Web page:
Let us consider the Klein-Gordon equation $$(\Box +m^2)u=0,$$ where $u$ is a scalar valued function, $m\geq 0$, $\Box=\frac{\partial^2}{\partial x_0^2}-\sum_{i=1}^d\frac{\partial^2}{\partial x_i^2}$.

In the physics literature, in particular in QFT, one sometimes says that if the unknown function $u$ satisfies boundary conditions then $u=0$.

**Question. Under what decay assumptions at infinity are the solutions of the above equation necessarily trivial?**

I am mainly interested in such conditions of physical interest, say used in QFT.

**UPDATE.** Below is a concrete example of a situation of interest. In comments I briefly describe yet another situation which is typical for QFT and more interesting, but mathematically unrigorous. As I was told, the second situation is not appropriate for this site.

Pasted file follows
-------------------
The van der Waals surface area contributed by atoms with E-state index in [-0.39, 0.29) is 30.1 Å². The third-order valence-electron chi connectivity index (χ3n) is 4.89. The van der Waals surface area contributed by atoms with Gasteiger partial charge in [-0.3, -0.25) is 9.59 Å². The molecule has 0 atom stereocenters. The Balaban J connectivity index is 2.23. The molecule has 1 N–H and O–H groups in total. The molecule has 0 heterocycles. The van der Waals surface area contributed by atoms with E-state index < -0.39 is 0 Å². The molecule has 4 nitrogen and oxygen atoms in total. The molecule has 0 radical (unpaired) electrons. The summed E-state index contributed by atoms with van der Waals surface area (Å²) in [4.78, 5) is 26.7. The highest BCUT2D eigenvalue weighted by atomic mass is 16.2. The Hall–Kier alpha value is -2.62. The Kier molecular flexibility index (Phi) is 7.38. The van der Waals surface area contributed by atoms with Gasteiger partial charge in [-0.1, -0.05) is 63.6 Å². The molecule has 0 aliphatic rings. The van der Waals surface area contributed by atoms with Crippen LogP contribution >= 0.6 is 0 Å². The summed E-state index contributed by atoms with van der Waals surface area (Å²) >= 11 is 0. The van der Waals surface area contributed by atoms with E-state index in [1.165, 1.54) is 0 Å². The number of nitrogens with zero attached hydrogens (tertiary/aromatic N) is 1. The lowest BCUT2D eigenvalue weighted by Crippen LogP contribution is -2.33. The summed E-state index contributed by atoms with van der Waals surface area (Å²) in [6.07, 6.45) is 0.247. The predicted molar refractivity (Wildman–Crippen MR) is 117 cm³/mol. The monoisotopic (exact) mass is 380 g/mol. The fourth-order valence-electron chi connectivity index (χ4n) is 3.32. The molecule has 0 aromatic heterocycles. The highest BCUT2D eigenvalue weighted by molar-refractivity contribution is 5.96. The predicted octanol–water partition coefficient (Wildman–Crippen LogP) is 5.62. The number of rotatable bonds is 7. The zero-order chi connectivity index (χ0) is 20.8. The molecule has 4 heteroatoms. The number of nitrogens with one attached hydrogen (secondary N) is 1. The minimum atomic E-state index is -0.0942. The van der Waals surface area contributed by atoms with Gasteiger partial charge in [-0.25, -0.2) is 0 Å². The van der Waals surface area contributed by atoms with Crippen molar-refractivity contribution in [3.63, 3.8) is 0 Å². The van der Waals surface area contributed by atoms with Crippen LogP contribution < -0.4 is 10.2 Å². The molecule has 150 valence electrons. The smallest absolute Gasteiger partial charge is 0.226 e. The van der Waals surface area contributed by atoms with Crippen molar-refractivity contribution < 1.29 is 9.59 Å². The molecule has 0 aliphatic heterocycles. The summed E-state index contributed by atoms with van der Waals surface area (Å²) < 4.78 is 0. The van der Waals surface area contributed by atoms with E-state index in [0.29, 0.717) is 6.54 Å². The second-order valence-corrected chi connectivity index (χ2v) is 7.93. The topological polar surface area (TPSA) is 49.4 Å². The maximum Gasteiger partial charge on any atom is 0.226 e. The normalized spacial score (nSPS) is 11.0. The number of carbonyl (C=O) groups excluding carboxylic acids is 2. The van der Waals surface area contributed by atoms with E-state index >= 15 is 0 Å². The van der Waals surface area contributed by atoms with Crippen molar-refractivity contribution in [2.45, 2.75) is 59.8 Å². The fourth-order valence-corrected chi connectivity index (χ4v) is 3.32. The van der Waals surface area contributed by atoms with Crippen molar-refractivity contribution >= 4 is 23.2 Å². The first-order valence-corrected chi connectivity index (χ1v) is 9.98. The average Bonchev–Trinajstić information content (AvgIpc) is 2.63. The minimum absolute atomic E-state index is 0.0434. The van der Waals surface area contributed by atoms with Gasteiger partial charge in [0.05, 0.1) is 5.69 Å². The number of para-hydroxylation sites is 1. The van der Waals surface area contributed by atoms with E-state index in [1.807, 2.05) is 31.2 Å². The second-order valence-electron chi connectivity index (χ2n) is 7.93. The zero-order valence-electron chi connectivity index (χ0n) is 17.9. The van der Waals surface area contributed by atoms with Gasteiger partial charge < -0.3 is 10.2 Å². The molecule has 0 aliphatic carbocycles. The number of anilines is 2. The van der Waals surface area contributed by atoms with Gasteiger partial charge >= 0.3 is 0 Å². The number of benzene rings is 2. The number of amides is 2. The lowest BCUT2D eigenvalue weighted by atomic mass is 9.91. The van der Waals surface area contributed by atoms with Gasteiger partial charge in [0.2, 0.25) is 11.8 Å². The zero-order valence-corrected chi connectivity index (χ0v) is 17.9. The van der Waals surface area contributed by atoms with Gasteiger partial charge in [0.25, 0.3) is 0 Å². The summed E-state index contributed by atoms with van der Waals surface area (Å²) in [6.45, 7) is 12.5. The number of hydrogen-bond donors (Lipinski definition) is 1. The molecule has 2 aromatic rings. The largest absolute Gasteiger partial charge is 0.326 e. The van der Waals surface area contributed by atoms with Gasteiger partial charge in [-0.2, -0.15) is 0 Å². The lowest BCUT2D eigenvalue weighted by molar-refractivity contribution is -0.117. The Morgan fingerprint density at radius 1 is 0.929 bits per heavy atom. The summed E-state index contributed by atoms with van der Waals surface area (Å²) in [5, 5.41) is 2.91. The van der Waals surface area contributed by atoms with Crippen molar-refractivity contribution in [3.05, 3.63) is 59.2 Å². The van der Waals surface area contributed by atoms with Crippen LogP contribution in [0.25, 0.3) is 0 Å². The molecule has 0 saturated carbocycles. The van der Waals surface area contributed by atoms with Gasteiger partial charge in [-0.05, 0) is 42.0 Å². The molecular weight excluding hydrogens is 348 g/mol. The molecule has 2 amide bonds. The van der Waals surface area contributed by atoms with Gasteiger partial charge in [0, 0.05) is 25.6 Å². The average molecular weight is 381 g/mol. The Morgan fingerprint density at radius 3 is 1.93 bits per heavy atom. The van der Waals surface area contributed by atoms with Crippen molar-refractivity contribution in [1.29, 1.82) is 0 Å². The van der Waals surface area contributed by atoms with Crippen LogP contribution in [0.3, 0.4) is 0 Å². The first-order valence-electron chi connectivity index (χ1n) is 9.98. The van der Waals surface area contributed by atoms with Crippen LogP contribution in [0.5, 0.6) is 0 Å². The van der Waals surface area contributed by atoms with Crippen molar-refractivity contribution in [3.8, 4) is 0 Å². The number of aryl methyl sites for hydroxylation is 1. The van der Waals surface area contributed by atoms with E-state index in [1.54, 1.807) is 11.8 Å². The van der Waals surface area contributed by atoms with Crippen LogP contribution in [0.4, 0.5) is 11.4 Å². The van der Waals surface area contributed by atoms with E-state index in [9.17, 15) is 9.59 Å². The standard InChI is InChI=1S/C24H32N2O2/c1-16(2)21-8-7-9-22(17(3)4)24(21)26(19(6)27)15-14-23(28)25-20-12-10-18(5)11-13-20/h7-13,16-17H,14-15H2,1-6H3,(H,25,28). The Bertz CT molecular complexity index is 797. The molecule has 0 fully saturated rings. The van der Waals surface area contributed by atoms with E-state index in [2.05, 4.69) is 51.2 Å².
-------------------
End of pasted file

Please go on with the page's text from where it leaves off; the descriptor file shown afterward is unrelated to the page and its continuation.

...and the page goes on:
Consider now the classical (i.e. not quantized) free electromagnetic field $A_\nu$. It satisfies the equation
$$\Box A_\nu-\partial_\nu (\partial\cdot A)=0.$$
It is gauge invariant, i.e. $A_\nu+\partial_\nu f$ satisfies the same equation for any function $f$. Under a change under such a gauge transformation we may assume that $\partial\cdot A=0$ (Lorentz gauge). Then the equations become
$$\Box A_\nu=0,\,\,\, \partial\cdot A=0.$$
It is still invariant under adding to $A_\nu$ the expression $\partial_\nu f$ where $\Box f=0$. **What are the natural boundary conditions on all the electromagnetic fields which would guarantee that $f=0$?**

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